- Also in the “con” column for Costello? Possibly a little bit, sorta, pro-facist. He gave a speech that’s since become notorius defending Fine Gael’s “Blueshirts”, a paramilitary group that had been formed to protect Fine Gael meetings from attacks by the IRA but had adopted many of the trappings of European fascist groups like the brownshirts and the blackshirts. Quoth Costello: “The Minister gave extracts from various laws on the Continent, but he carefully refrained from drawing attention to the fact that the Blackshirts were victorious in Italy and that the brownshirts were victorious in Germany, as, assuredly, in spite of this Bill…the Blueshirts will be victorious in the Irish Free State.” Now, honestly, the Blueshirts were always less fascist and more “I Can’t Believe It’s Not Fascist”, but Costello’s remark was exactly the kind of comment that can be taken out of context for humorous effect by some snarky wiseacre writing on a global system of inter-connected thinking machines eighty years after the fact. And Costello really should have seen that coming.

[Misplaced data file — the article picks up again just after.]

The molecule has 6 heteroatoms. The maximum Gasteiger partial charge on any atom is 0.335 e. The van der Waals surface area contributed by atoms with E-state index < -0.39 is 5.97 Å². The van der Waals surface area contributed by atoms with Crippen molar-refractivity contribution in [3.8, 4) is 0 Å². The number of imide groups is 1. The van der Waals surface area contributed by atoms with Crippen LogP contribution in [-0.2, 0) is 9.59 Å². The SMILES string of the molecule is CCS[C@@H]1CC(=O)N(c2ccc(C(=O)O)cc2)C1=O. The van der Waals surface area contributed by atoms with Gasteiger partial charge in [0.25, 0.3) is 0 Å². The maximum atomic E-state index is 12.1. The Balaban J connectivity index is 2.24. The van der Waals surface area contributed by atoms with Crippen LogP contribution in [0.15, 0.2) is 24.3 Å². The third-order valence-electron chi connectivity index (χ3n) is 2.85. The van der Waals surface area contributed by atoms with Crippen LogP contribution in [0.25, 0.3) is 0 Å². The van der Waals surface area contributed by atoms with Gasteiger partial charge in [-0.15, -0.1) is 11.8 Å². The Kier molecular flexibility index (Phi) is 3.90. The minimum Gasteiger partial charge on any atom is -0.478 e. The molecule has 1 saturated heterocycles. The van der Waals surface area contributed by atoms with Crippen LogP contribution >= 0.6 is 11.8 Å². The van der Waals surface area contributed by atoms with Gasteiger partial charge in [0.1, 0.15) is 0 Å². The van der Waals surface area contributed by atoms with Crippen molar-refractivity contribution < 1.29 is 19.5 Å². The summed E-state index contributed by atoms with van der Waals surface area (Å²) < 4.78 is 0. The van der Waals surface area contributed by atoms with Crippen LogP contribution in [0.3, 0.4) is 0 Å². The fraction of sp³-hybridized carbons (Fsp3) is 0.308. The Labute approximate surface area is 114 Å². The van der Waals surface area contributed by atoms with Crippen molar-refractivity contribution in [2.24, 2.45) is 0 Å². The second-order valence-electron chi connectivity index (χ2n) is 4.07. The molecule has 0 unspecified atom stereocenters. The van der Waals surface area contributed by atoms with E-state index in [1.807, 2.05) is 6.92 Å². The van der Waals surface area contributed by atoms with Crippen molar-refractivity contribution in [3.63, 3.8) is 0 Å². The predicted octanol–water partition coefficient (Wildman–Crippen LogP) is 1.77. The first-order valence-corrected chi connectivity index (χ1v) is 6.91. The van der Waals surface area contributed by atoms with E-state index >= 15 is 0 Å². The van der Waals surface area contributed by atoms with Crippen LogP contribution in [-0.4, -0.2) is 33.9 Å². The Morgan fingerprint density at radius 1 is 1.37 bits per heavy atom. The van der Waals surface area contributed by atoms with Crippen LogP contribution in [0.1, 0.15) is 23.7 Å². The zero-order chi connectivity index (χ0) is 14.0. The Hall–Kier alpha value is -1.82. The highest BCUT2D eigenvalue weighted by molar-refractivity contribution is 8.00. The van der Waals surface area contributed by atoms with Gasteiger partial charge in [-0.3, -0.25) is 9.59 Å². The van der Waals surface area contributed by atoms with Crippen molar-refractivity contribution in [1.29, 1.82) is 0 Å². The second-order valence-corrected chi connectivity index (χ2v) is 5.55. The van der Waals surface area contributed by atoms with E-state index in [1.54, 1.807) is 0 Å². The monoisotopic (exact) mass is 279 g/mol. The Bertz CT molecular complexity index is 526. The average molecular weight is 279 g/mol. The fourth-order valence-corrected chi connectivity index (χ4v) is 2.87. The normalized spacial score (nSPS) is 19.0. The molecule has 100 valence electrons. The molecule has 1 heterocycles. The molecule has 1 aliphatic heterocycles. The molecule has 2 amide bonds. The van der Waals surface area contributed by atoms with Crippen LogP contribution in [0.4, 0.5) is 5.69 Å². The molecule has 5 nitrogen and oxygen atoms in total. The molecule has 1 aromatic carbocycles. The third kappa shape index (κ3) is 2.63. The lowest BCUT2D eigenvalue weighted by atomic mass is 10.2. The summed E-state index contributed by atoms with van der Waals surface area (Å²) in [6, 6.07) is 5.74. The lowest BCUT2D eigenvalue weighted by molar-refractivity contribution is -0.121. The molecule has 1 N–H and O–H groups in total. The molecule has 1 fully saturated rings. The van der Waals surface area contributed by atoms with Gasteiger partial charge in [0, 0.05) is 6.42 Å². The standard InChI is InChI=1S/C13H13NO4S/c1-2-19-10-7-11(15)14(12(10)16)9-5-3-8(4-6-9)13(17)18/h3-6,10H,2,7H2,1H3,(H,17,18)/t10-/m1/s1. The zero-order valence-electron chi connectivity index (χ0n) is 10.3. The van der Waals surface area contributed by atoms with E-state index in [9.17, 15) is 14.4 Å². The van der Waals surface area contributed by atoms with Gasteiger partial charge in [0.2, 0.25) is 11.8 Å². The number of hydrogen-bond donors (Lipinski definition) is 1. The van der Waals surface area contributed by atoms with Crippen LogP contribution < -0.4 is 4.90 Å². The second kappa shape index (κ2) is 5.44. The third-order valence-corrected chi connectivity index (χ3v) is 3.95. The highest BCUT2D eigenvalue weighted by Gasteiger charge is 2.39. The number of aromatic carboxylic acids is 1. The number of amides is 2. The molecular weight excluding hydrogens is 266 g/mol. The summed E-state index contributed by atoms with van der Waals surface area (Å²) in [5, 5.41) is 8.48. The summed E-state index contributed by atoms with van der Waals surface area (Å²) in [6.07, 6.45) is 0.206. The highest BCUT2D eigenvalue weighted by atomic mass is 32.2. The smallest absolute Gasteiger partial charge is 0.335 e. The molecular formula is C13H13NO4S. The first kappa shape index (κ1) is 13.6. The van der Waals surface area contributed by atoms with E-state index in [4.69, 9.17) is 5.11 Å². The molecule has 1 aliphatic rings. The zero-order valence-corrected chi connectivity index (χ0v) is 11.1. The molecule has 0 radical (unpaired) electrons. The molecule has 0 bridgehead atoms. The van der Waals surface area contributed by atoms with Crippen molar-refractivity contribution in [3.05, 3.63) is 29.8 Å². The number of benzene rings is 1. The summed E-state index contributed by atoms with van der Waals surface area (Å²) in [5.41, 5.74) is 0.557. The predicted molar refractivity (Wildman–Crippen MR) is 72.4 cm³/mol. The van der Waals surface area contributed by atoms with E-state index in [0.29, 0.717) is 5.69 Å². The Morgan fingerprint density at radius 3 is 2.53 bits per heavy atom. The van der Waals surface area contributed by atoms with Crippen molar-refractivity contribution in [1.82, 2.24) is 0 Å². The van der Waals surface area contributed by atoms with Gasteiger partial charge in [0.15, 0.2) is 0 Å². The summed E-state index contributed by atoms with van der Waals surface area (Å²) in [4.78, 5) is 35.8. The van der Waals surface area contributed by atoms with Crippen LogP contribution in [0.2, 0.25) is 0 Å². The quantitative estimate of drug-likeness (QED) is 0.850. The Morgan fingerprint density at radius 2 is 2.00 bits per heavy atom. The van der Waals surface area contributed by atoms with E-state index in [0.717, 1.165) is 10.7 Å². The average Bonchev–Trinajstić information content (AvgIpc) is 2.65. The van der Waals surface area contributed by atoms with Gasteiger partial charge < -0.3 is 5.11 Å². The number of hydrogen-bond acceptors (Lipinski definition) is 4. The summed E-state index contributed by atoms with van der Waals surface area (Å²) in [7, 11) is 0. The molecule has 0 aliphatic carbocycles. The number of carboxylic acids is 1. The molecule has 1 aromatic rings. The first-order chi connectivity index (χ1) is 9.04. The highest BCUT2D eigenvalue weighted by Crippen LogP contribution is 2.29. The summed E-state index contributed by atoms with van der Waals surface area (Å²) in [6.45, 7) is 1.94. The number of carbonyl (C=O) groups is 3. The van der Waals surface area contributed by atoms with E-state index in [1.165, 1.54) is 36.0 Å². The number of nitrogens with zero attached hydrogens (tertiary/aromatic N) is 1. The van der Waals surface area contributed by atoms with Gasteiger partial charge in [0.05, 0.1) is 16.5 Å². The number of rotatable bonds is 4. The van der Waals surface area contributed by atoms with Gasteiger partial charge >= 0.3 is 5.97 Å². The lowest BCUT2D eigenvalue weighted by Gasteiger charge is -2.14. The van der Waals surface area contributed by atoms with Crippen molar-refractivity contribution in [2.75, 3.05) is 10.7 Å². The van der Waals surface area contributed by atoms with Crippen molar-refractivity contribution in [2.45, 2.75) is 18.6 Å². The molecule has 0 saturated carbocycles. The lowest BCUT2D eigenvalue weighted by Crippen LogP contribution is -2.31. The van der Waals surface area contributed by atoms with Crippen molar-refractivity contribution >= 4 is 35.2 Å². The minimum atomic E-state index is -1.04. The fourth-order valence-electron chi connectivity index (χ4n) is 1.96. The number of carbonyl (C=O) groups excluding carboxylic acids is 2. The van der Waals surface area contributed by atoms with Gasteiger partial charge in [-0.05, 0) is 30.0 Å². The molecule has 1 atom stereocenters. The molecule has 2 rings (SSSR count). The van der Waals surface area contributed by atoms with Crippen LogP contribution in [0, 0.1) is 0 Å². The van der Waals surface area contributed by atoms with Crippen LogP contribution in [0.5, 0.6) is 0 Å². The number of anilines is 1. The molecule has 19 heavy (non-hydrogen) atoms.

* There is a persistent political myth that Costello left the Commonwealth and declared the Republic in a fit of pique after a state function in Canada. Supposedly, Costello was seated by his hosts in front of a replica of Roaring Meg, a cannon used in the siege of Derry and a symbol of Unionism. However there is no evidence that this story is true and Costello himself refuted it. In retrospect, the entire story is ludicrous as it involves Canadians being rude.